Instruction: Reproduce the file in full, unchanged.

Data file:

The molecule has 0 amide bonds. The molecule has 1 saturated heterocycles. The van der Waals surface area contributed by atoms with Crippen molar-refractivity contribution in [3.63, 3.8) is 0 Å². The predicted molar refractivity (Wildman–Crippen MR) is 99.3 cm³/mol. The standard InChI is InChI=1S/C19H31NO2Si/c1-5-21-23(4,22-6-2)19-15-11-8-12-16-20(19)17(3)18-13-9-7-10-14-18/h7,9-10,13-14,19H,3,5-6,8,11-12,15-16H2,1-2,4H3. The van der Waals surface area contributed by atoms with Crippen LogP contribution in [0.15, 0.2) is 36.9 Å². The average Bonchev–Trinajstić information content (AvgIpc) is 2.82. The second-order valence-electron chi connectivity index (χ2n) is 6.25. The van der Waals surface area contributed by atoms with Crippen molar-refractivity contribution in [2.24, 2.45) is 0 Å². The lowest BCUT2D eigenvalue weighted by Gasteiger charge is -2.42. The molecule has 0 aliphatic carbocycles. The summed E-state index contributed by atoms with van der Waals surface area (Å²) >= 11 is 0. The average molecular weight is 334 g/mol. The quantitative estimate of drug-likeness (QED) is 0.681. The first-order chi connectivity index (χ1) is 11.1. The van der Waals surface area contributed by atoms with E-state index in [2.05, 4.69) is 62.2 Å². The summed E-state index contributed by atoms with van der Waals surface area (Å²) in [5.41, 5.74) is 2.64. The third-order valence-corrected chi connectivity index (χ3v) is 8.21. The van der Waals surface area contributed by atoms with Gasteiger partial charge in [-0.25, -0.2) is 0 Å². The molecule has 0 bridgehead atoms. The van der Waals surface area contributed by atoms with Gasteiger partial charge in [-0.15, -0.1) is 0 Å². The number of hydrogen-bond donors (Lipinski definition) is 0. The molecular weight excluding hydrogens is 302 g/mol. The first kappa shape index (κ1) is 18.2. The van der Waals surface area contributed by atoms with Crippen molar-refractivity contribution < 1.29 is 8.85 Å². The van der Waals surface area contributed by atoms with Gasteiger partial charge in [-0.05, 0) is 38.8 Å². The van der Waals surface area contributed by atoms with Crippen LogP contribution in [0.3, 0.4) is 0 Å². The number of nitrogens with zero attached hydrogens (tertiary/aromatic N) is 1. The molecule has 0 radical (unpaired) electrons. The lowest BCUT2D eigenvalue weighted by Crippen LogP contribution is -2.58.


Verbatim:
The molecule has 0 amide bonds. The molecule has 1 saturated heterocycles. The van der Waals surface area contributed by atoms with Crippen molar-refractivity contribution in [3.63, 3.8) is 0 Å². The predicted molar refractivity (Wildman–Crippen MR) is 99.3 cm³/mol. The standard InChI is InChI=1S/C19H31NO2Si/c1-5-21-23(4,22-6-2)19-15-11-8-12-16-20(19)17(3)18-13-9-7-10-14-18/h7,9-10,13-14,19H,3,5-6,8,11-12,15-16H2,1-2,4H3. The van der Waals surface area contributed by atoms with Crippen LogP contribution in [0.15, 0.2) is 36.9 Å². The average Bonchev–Trinajstić information content (AvgIpc) is 2.82. The second-order valence-electron chi connectivity index (χ2n) is 6.25. The van der Waals surface area contributed by atoms with Crippen molar-refractivity contribution in [2.24, 2.45) is 0 Å². The lowest BCUT2D eigenvalue weighted by Gasteiger charge is -2.42. The molecule has 0 aliphatic carbocycles. The summed E-state index contributed by atoms with van der Waals surface area (Å²) >= 11 is 0. The average molecular weight is 334 g/mol. The quantitative estimate of drug-likeness (QED) is 0.681. The first-order chi connectivity index (χ1) is 11.1. The van der Waals surface area contributed by atoms with E-state index in [2.05, 4.69) is 62.2 Å². The summed E-state index contributed by atoms with van der Waals surface area (Å²) in [5.41, 5.74) is 2.64. The third-order valence-corrected chi connectivity index (χ3v) is 8.21. The van der Waals surface area contributed by atoms with Gasteiger partial charge in [-0.25, -0.2) is 0 Å². The molecule has 0 bridgehead atoms. The van der Waals surface area contributed by atoms with Gasteiger partial charge in [-0.15, -0.1) is 0 Å². The number of hydrogen-bond donors (Lipinski definition) is 0. The molecular weight excluding hydrogens is 302 g/mol. The first kappa shape index (κ1) is 18.2. The van der Waals surface area contributed by atoms with Crippen molar-refractivity contribution < 1.29 is 8.85 Å². The van der Waals surface area contributed by atoms with Gasteiger partial charge in [-0.05, 0) is 38.8 Å². The van der Waals surface area contributed by atoms with Crippen LogP contribution in [0.3, 0.4) is 0 Å². The number of nitrogens with zero attached hydrogens (tertiary/aromatic N) is 1. The molecule has 0 radical (unpaired) electrons. The lowest BCUT2D eigenvalue weighted by Crippen LogP contribution is -2.58.